CC Outtake: How Many Fords are in This Picture?

Another day at lunch and another Curbside Classic, but of a different sort.  The other day I saw what looked like a hot rodded old pickup drive into the parking lot of my lunch spot.  Yawn–another old pickup re-powered by Chevy.  But this one looked oddly different.  Clearly, those were vintage wheels.  Upon closer inspection (and a chat with the owner) I discovered . . . .

A Gen-U-Wine Ford flathead V8.  A better view of a Ford flathead you will not find out in the wild.  The lack of a hood can’t hurt with the flathead’s well-known cooling deficiencies, either.  Note the dual water pumps.

It turns out there are quite a few cars here.  The owner, an active collector of cars and parts, built this one mostly from spare parts.  The body is from a 1938; the engine, from a ’51 and mated to a ’49 or ’50 transmission.  The bed came from a ’36, and the wheels from a ’35.  The Model A radiator shell appears to be covering a slightly more modern (and much larger) Ford radiator.  As for the rest of the running gear, there’s a 1959 Ranchero rear end and a front axle whose source the owner has forgotten.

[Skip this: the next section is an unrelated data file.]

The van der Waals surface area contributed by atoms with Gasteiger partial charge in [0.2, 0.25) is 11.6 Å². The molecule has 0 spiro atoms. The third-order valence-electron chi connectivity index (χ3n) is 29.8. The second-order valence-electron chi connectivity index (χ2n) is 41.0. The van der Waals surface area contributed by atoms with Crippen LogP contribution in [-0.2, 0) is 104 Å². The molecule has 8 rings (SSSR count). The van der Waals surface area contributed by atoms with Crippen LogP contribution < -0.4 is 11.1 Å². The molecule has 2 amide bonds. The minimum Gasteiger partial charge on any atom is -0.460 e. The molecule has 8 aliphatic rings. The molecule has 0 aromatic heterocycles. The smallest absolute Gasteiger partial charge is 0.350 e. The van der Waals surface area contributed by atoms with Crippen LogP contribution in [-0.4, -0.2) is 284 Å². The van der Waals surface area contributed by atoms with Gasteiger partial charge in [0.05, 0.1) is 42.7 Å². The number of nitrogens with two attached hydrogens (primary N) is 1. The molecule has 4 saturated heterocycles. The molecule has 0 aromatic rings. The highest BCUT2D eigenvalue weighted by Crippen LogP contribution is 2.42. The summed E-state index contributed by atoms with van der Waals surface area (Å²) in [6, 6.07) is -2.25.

The owner drives this one quite a bit, something on the order of 4,000 miles a year.  He reports that it is quite fast and has no trouble keeping up with highway traffic at 75 m.p.h.  I’d imagine this lightweight little truck has a pretty stout power-to-weight ratio.

I’m too young to have spent any time around the legendary Ford flathead V8.  By the time I was old enough to pay attention to such things, Chevrolet power had become the coin of the hot rodding realm, with an occasional Ford 289 thrown in for a little variety.  But let me tell you, the sound of a lightly muffled Ford flathead V8 is an aural delight.  Had I known I would get such a sweet (sounding) dessert, I’d have skipped the scoop of ice cream.